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Mifepristone (RU486) in Australian pharmacies: the ethical and practical challenges.

Research paper by Rebekah Yeaun RY Lee, Rebekah R Moles, Betty B Chaar

Indexed on: 25 Sep '14Published on: 25 Sep '14Published in: Contraception



Abstract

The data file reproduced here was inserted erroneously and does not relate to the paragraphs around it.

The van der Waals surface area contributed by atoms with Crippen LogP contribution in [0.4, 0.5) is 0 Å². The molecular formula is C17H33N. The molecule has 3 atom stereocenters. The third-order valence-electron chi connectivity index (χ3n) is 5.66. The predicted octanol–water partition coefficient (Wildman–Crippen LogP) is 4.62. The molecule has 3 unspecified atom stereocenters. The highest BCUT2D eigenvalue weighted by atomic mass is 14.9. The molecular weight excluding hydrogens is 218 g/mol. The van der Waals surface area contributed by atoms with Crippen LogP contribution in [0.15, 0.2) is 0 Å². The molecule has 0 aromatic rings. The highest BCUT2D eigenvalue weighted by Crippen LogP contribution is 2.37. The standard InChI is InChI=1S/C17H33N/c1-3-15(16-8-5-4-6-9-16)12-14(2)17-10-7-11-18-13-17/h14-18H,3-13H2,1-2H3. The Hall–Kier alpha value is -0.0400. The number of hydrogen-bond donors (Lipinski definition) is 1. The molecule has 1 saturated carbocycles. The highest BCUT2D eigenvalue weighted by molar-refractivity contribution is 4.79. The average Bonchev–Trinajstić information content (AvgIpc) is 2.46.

The recent legalization of mifepristone has given women in Australia a new option for termination of pregnancy. Pharmacists are well positioned to provide information and supply mifepristone for patients. However, there are ethical and legal concerns in Australia regarding the supply of mifepristone, as pharmacists may choose to conscientiously object to supplying mifepristone and are subject to differing abortion laws between states and territories in Australia. The objective of this study was to explore attitudes and knowledge of Australian pharmacists about mifepristone.Semistructured interviews were conducted with 41 registered pharmacists working in a pharmacy or hospital in Sydney, Australia. When data saturation was achieved, audiotaped transcripts were deidentified and transcribed verbatim. Data were thematically analyzed using a framework approach for applied policy research and categorized into the following themes: contextual, diagnostic, evaluative and strategic.Analysis of the transcripts yielded four themes: (a) pharmacists' contextual view on pregnancy termination, the role of the pharmacist and impact on the pharmacy workplace; (b) diagnostic reasons for differing views; (c) evaluation of actual and perceived pharmacy practice in relation to the supply of mifepristone and (d) strategies to improve pharmacists' services, awareness and education.Australian pharmacists in this study perceived themselves to have a potentially important role as medicine experts in patient health care and safety in medical termination of pregnancy. However, there was a general lack of clinical, ethical and legal knowledge about medical termination of pregnancy and its legislation.To ensure patient safety, well-being and autonomy, there is an imperative need for pharmacist-specific training and guidelines to be made available and open discussion to be initiated within the profession to raise awareness, in particular regarding professional accountability for full patient care.